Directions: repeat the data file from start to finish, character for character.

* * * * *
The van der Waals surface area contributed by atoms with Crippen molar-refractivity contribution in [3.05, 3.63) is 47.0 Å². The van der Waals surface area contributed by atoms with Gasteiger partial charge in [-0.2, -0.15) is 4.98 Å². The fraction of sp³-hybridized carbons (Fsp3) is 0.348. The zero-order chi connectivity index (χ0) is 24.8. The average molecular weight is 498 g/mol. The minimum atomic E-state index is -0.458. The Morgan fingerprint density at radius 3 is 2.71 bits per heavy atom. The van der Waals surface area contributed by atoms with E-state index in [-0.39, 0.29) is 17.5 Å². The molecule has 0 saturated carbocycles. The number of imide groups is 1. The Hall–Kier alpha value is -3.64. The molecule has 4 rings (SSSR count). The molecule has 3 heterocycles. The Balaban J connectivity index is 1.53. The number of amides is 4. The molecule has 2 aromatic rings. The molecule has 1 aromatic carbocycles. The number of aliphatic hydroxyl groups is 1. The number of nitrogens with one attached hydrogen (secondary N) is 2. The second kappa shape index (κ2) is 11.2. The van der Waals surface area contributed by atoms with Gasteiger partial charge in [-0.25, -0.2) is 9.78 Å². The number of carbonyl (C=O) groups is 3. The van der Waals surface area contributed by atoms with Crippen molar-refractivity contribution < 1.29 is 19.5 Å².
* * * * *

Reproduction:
The van der Waals surface area contributed by atoms with Crippen molar-refractivity contribution in [3.05, 3.63) is 47.0 Å². The van der Waals surface area contributed by atoms with Gasteiger partial charge in [-0.2, -0.15) is 4.98 Å². The fraction of sp³-hybridized carbons (Fsp3) is 0.348. The zero-order chi connectivity index (χ0) is 24.8. The average molecular weight is 498 g/mol. The minimum atomic E-state index is -0.458. The Morgan fingerprint density at radius 3 is 2.71 bits per heavy atom. The van der Waals surface area contributed by atoms with E-state index in [-0.39, 0.29) is 17.5 Å². The molecule has 0 saturated carbocycles. The number of imide groups is 1. The Hall–Kier alpha value is -3.64. The molecule has 4 rings (SSSR count). The molecule has 3 heterocycles. The Balaban J connectivity index is 1.53. The number of amides is 4. The molecule has 2 aromatic rings. The molecule has 1 aromatic carbocycles. The number of aliphatic hydroxyl groups is 1. The number of nitrogens with one attached hydrogen (secondary N) is 2. The second kappa shape index (κ2) is 11.2. The van der Waals surface area contributed by atoms with Gasteiger partial charge in [-0.25, -0.2) is 9.78 Å². The number of carbonyl (C=O) groups is 3. The van der Waals surface area contributed by atoms with Crippen molar-refractivity contribution < 1.29 is 19.5 Å².